1. Letters, numbers, and underscores only. It’s case-blind, so you can enter hi_there, Hi_There, or HI_THERE and they’ll all work the same (and be treated as a single account).
  2. There is apparently no minimum-length requirement; the user a exists on Twitter. Maximum length is 15 characters.
  3. There is also no requirement that the name contain letters at all; the user 69 exists, as does a user whose name I can’t pronounce.

If you want a regex to match on this, /[a-zA-Z0-9_]{1,15}/ would be nice and safe for use in both POSIX and Perl-style regex syntax. (If you’ve got Perl-compatible regexes, /\w{1,15}/ is quick and easy.)

Originally published at Coyote Tracks. You can comment here or there.

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A good long while ago, I tried doing an exercise that I was considering making into a standard job interview question: “For each of your ‘languages of choice’, tell me 5 things you like about the language, and 5 things you dislike about it.” My languages of choice at the time were Perl, PHP, and JavaScript, and my answers quickly showed me why this was not the best interview question:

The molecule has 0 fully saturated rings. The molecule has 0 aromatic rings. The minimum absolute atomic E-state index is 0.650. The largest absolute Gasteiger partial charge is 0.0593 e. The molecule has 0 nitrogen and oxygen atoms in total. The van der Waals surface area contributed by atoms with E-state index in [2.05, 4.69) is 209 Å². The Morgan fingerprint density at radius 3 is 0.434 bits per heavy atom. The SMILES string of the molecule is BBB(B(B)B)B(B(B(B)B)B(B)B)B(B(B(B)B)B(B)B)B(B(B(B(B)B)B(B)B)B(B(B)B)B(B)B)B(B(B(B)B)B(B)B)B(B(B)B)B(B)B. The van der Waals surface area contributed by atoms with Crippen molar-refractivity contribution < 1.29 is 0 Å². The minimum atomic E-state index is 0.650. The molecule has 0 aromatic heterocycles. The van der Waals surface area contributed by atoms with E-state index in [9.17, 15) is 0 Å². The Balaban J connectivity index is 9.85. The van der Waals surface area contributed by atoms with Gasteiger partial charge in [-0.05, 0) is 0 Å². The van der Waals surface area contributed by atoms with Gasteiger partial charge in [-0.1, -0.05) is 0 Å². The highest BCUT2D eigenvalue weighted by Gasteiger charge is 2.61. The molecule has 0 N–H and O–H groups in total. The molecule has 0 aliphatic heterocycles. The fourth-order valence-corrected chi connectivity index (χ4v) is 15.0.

It was far too easy to come up with dislikes, and not so easy to come up with likes. It was a perfect example of the adage that “Every programming language sucks, but some of them suck more.”

That said, the one language that scored more likes than dislikes, for me, was Perl. Here are some of the things I like about Perl:

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Originally published at Coyote Tracks. You can comment here or there.

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I’ve always questioned the wisdom of building a startup company based around someone else’s platform, like Facebook games or Gmail inbox add-ons. You’re totally at the mercy of the other company. (Many people have found out how silly it was to go up against Microsoft or Apple in just the same way.)

And yet, here I am with Hummingbird, which is totally dependent on Twitter’s bandwidth. (In my own defense, I can only point out that: a) I wrote it because I needed the functionality; and b) I’m not building a money-making company around Hummingbird. I’m just giving it away.)

In the past couple of weeks, I’ve noticed that Twitter can sometimes take an astonishingly long time to provide an update. Hummingbird works by requesting URLs like http://twitter.com/statuses/user_timeline/kmactane.xml?count=25, and (up until now) it worked on the assumption that Twitter couldn’t possibly take longer than 10 or 15 seconds to respond to such a request.

That turns out not to be the case.